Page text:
The focus of the instant disclosure is the safe energy transfer system which provides a further safety measure beyond just the patient-implanted back-up battery unit. As shown in FIG. 1, the CET system includes a safety mechanism in the form of an implanted female button 101 and an external male button 102. The implanted female button 101 is electrically connected to the power-requiring implanted device 106 (a VAD, in this example) within the patient's body, and the external male button 102 is electrically connected to the power source (not shown) and external controller 103, both of which are external to the patient's body. In the event of an emergency, the safety buttons 101 and 102 are physically mated together by the patient or someone else. The physical mating of the male and female buttons, 101 and 102, results in a wired electrical connection between the external power source (not shown) and the implanted medical device 106. The wired connection may be used for the transfer of both power and communications between controller 103 and implanted medical device 106.

In alternative embodiments, safety devices of the invention may be used with alternative wireless energy transfer techniques such as Transcutaneous Energy Transfer (TET). The TET system, just as the CET system, is a wireless power transfer system for use with implanted medical devices. As shown in FIG. 2, the wireless power transceiver 204 is an external coil that is located close to an implanted receiver coil 205. A power source (not shown) is electrically connected to the external transmitter coil 204 to provide that coil with the power that it needs to wirelessly transmit energy to the receiving implanted receiver coil 205. The controller unit 103 is also interfaced to the external power source 108. The controller unit 103, in addition to regulating the power to the transmitter coil 204, regulates the operation of the transmitter coil 204. In other embodiments, the external power source also is separate from the external controller. Whether separate from, or part of the controller, an AC current source (not shown) can also be used as the power source.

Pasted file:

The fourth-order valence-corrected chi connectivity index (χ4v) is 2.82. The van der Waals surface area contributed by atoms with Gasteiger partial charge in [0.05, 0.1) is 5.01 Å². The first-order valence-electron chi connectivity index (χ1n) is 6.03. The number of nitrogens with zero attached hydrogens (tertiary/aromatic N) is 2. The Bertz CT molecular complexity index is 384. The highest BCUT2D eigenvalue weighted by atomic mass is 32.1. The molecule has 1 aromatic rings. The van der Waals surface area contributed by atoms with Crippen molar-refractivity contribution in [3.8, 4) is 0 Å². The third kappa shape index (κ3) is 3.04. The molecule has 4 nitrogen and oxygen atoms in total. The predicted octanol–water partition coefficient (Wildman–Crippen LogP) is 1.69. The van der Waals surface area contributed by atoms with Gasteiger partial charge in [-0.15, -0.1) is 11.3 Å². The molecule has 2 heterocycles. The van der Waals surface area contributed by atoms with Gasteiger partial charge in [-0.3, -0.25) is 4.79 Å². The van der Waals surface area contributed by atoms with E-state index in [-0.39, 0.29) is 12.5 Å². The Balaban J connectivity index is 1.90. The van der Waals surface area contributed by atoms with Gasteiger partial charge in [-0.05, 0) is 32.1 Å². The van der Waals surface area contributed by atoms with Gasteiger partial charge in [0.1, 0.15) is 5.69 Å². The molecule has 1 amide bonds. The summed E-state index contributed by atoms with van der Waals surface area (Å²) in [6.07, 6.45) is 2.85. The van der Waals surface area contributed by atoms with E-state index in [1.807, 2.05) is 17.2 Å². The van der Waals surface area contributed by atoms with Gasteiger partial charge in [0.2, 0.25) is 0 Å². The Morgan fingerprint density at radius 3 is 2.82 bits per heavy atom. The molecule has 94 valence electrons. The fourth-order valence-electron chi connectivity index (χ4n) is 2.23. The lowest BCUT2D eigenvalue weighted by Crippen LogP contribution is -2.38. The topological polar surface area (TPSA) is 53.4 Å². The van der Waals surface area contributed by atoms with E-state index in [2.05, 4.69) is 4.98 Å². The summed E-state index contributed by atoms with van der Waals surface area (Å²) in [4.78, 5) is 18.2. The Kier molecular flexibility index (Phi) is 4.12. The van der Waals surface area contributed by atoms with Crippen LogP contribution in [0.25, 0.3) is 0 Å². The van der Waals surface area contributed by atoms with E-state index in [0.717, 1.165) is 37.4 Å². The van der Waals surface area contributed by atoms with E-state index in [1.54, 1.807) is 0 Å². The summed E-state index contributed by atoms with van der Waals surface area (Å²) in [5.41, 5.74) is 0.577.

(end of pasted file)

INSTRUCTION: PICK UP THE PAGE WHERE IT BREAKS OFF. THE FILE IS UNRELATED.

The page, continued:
During normal (non-emergency) use, the external male button 102 typically will be maintained in a sterile sealed pouch or in some other type of protective packaging until it is needed. In the event of an emergency, the external male button 102 will be removed from the pouch such that the patient or someone else can physically mate it to the implanted female button 101 through the skin to provide a wired connection. As discussed previously, the implanted female button 101 will be disposed just under the skin of the patient at some convenient point on the patient's body such as an area of the chest.

The implantation of the female safety button 101 is similar to the subcutaneous implantation of a pacemaker (not shown). In most cases, however, the button 101 is even smaller than a pacemaker, and will require a relatively simple surgery for implantation. In some instances, the safety button 101 will be interfaced to an existing implanted device 106, for example, a VAD. In the instance that another subcutaneous device, (e.g. a pacemaker) is needed to operate the implanted device 106, the subcutaneous device and the safety button 101 may be implanted together. In some instances, the subcutaneous device and the safety button 101 can be incorporated into a single implantable package. In other embodiments that use an implanted back-up battery 108, the safety button 101 may be directly connected to the battery 108. In some embodiments, the safety button 101 will be directly attached to the receiver coil 105.

As shown in FIG. 3, the corresponding external male unit 304 is designed to be easily matched and oriented with the under-skin female receiving unit 301, such that one or more extending pins or prongs 305 of the male unit 304 can be pushed through the skin and into one or more receiving ports 302 of the female unit. The skin-puncturing pin(s) 305 of the male unit thus allow a wired connection to be made from the external power source to the implanted device 106, to provide non-wireless power to the device 106 in an emergency situation or any other appropriate situation as determined by the patient or someone else such as a medical professional or medical care provider.

FIG. 3 shows the safety mechanism's external male unit 304 and implantable female unit 301 in greater detail. The male unit 304 is shown having two pins 305, and the female unit 301 is shown with two corresponding receiving ports 302 for accepting the pins 305 of the male unit. A different number of pins 304 and ports 302 is possible such as one, three, four, etc. The pins 305 of the male unit 304, however many there are, are configured to be able to be pushed (by a hand of the patient or someone else attending to the patient) through the skin of the patient and into the receiving ports 302 of the implanted female unit 301. When pushed from the top (non-pin) side of the male button 304 unit, the male unit's pins 305 actually puncture the patient's skin and enter into the below-the-skin ports 302 of the implanted female unit 301. The electrical connection between the male unit 304 and the female unit 301 is made by this physical insertion of the male unit's pins 305 into the female unit's ports 302. The connection may provide power and/or communication between the external controller 103 and the implanted device 106.